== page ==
A neighbor who lives directly below me in my condominium building wakes up before 6 a.m. each morning, gets dressed, skulks outside and on some days begins looking for parked vehicles of neighbors he doesn’t like.
Under the protective cloak of a cover of darkness, he removes a key from his pocket, walks alongside those cars, and ensures the key he’s holding gouges a line six to nine feet long in the finish. If he really doesn’t like someone, while strafing the long line in the paint job, he will dig the key in with such force that the paint on either side of the furrow literally stands at 90 degrees off the surface.
For a change of pace, he’s been known to plunge a jackknife into one of the tires of folks he doesn’t like, or rip their car’s antenna from its moorings.
That this psychopath is on the far side of 70 would surprise many people. This isn’t the kind of behavior one expects from a senior citizen. But ironically, I can attest this was a much better guy when he was younger — and had a job.
Since retiring, though, he’s had nothing to do all day. So he apparently sits around from sunup to sundown, imagining enemies and ways to get even.
Just think. At the hour most people are getting ready to head off for another productive workday, this guy who spends every hour of every day not working is out making their lives even more challenging by vandalizing their cars.
This isn’t the first time I’ve seen retirement leave an older person much the worse off. Anger, depression, domestic problems and social isolation are a few of the pathologies I’ve witnessed in folks who have “hung ’em up for good, ” presumably so they can spend every day dwelling deeply on negatives.
Good state of mind?
If it sounds like I’m not a huge fan of the retirement concept, you’re right as rain. I think retirement is one of the worst ideas anyone ever devised. That someone should spend her life in productive work where she is socially engaged and rewarded for her labors, then chuck it all to start a new chapter with vastly diminished challenges and social engagement is absolutely loony.
Sure, some people hate their jobs and can’t wait to grab the gold watch and walk away. But that doesn’t mean they can’t wake up the next day and start a new vocation doing something they love. There’s nothing about reaching your mid-60s that should consign you to the hell of afternoons with “Maury.”
So you can imagine my eyebrows arching heavenward when I came across an article two weeks ago entitled, “Retirement: A Good State of Mind.”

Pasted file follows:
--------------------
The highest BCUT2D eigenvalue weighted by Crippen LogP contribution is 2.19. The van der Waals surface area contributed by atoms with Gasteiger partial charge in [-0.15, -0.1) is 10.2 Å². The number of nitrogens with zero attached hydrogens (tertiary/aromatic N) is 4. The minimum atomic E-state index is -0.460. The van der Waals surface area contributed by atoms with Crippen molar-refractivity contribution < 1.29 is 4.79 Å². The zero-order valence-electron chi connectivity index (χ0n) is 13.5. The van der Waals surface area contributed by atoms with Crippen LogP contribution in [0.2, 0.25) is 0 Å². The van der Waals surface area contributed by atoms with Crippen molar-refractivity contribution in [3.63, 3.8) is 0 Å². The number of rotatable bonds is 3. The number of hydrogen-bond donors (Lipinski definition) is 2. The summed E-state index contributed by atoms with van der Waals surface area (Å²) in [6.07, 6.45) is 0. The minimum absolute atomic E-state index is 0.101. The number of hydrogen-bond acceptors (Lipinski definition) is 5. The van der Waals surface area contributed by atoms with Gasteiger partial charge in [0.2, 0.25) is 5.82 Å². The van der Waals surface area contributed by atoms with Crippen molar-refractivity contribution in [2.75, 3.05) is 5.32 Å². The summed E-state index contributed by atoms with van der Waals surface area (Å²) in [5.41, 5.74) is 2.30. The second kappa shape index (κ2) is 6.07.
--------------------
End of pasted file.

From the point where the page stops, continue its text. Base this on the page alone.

“Is retirement good for one’s mental health? The evidence is all over the place, ” the report discloses. “A new study of the United States and 11 European countries finds that it improves subjective well-being, measured both in terms of satisfaction with one’s life and the incidence of depression.
“The study is based on two comparable sets of surveys of age-50-plus Americans and Europeans taken in 2004, 2006 and 2010.”
Based on preliminary findings across a dozen countries, the study concluded that retirement reduces depression, has a significant positive effect on life satisfaction, and that incomes have relatively little effect on retirees’ levels of depression or their satisfaction with their lives.
The entity that funded this research? That would be the U.S. Social Security Administration, through the Retirement Research Consortium.
Hazardous to health, wealth
Again, based on what I’ve seen of a good many retirees, a more accurate picture might have been painted in a June article by Paul Irving called “Retirement is bad for your health, and your wealth.” The article’s message? The retirement years aren’t what they once were, and that might be a very good thing.
“It’s clear that the old model of retirement — days of decline and disengagement, a period of withdrawal and mass leisure — is thankfully on its way to being retired, as our goals and values change with the times, ” he wrote.
“As the world moves toward its largest-ever population of older citizens, both scientific and financial opportunity offer an encouraging new path.”
In the article, the author cites research that shows working longer confers substantial health benefits. Older folks who stay mentally and physically active give themselves an immeasurable gift, Irving writes. “Those who work and are active are less likely to develop diseases associated with aging, ” he adds. “They have a greater possibility of living longer lives, mostly free from disability.”
Engaging, enjoyable and purposeful work after age 66 can mean income, and that in turn spells less worry about outliving savings, which in turn is likely to bring enhanced health and longevity. “Work is good for self-esteem and for purposeful, financially secure and healthy aging, ” Irving concludes.
I’m not surprised the downstairs neighbor in my building hasn’t gotten this message and found something to keep him busy. Why am I not surprised? Well, he has never impressed me as the sharpest instrument in the drawer.
The same can’t be said for his key and switchblade.